See how the news broke on Sunday morning here: Patricia de Lille to resign as Cape Town mayor in a deal with Maimane
DA national leader Mmusi Maimane on Sunday announced the “mutual agreement” he and Cape Town Mayor Patricia de Lille have struck: “(She) has agreed to resign the office of the mayor, effective 31 October 2018.”
The announcement of De Lille’s resignation came a day before the scheduled start of the disciplinary proceedings against her in open hearing. And there’s been some spin that the DA would have been embarrassed by those proceedings. But those disciplinary proceedings are now canned; as part of the mutual agreement, all charges against De Lille have been withdrawn. What has not been canned are any possible charges that may arise out of whatever council investigations may unfold into actions.
But De Lille told Daily Maverick, there was nothing that would arise from such city probes, and if there were she would deal with such. Sunday’s announcement was a party matter – the party could not talk on behalf of the city, given the separation between party and state. And so De Lille stayed on message: “It’s been 10 months of a lot of pressure… I have cleared my name,” she said.
Sitting next to Maimane earlier, the outgoing Cape Town mayor had said the fight between herself and the DA could not go on forever. “I’ve always maintained I’m innocent and the allegations have been proven against me… Now the charges have been dropped and withdrawn, I can get on with my life,” she said adding later: “I’ve cleared my name and I’ve decided to step aside and look into the future”.
But for now, that future means wrapping up as Cape Town mayor with eyes on the last day in office on 31 October 2018. “I remain committed to investing whatever little time I have to complete this project (building a better city) and contribute towards the transformation of the city”.
If the DA’s intentions go according to plan, then there would be a smooth transition as the search for a new permanent mayor is also getting underway in the coming weeks. Maimane indicated there were no names at this stage, but the intention was not to have an acting mayor succeeding De Lille.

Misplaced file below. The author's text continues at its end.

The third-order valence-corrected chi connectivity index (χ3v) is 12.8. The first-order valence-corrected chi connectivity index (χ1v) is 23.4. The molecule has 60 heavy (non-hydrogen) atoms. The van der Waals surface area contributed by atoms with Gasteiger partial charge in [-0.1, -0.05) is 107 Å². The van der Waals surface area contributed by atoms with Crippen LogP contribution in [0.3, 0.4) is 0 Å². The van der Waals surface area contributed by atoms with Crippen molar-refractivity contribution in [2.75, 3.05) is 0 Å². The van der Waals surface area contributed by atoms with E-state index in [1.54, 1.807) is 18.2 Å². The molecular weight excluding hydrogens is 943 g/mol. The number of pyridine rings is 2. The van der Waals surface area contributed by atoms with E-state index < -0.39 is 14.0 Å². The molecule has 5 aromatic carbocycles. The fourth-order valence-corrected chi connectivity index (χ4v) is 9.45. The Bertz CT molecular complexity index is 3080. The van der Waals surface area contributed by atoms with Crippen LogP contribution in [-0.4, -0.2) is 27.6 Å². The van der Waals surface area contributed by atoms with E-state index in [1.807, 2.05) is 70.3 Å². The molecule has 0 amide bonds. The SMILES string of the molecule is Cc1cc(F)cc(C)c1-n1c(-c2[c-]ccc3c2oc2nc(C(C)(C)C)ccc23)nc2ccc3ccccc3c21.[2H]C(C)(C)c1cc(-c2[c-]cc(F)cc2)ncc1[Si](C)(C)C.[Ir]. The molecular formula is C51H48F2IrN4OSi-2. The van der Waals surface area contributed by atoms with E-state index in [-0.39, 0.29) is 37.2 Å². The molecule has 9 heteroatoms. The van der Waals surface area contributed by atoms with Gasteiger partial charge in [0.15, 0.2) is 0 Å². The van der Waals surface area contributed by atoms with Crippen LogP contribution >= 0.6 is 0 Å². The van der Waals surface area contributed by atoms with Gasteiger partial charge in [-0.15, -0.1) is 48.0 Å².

It’s not clear what De Lille may do from 1 November 2018. She spoke of thinking about her future but indicated no decision had been taken. “For the first time, I can apply my mind. I continue to be a member of the DA.” For Maimane, the situation was a little more clear-cut: “The mayor is not resigning her membership of the DA… Her role is dictated to by the constitution”.
And the DA national leader was quite clear this mutual agreement with De Lille was “drawing a line in the sand” to end the party’s difficulties. “This agreement is an opportunity to close a difficult chapter in our history and to open a new one. We will continue to put the people first in all we do,” said Maimane. “This is an opportunity for the City of Cape Town DA caucus to take stock. To regroup and to unite.”
His comments are an acknowledgement of the damage the over eight months saga with De Lille had taken on the DA. From court cases to two motions of no confidence in De Lille – she won by one vote at the start of the year, and the July one was withdrawn – and various attempts to haul De Lille over the coals on charges that seemed at one stage to have conflated issues of party and city administration.
Party infighting reached fever pitch amid Day Zero hype, when the city warned the taps would run dry. De Lille was relieved of responsibilities, as Maimane stepped in to lead the water-saving fight amid questions why a national politician – both MP and party leader – would effectively violate the separation of responsibilities. Maimane subsequently argued as national party leader it was his duty to ensure the party functioned effectively.
De Lille soldiered on. She took the DA to court over attempts to get her sacked. This included stripping her of her membership a short time after the DA national congress in April had adopted the so-called “De Lille clause”, the sacking within 48 hours of a public elected representative in executive office like mayor, who had lost the confidence of the party. De Lille won that case at the end of June, triggering the second motion of no confidence scheduled for mid-July, but ultimately withdrawn at the 11thhour.
The ANC in Cape Town described De Lille’s departure agreement as “a sweetheart deal” that would not change the fact that “the polls are showing massive decline in DA support and that ANC is fast closing the gap”.
ANC Caucus Leader Xolani Sotashe, in a statement on Sunday, said the party would continue to focus on service delivery issues. “Our major concern as the ANC has been the governance crisis in Cape Town as this DA infighting has compromised service delivery, underspending their budgets for vital houses an infrastructure, water mismanagement and the resultant protests across the city and province.”
As is the case with political solutions, the details of this DA deal are not immediately apparent. What led to that withdrawal of the no-confidence motion in council, or what discussions took place among whom.
What became clear on Sunday was that the talks with De Lille were an initiative by Maimane, who a couple of hours before the public announcements briefed the DA federal executive, a key decision-making body. It is understood there was an increasingly pressing need to resolve the saga, given its negative impact as the DA’s own polling numbers, which according to at least one insider, are definitely and clearly down. DM
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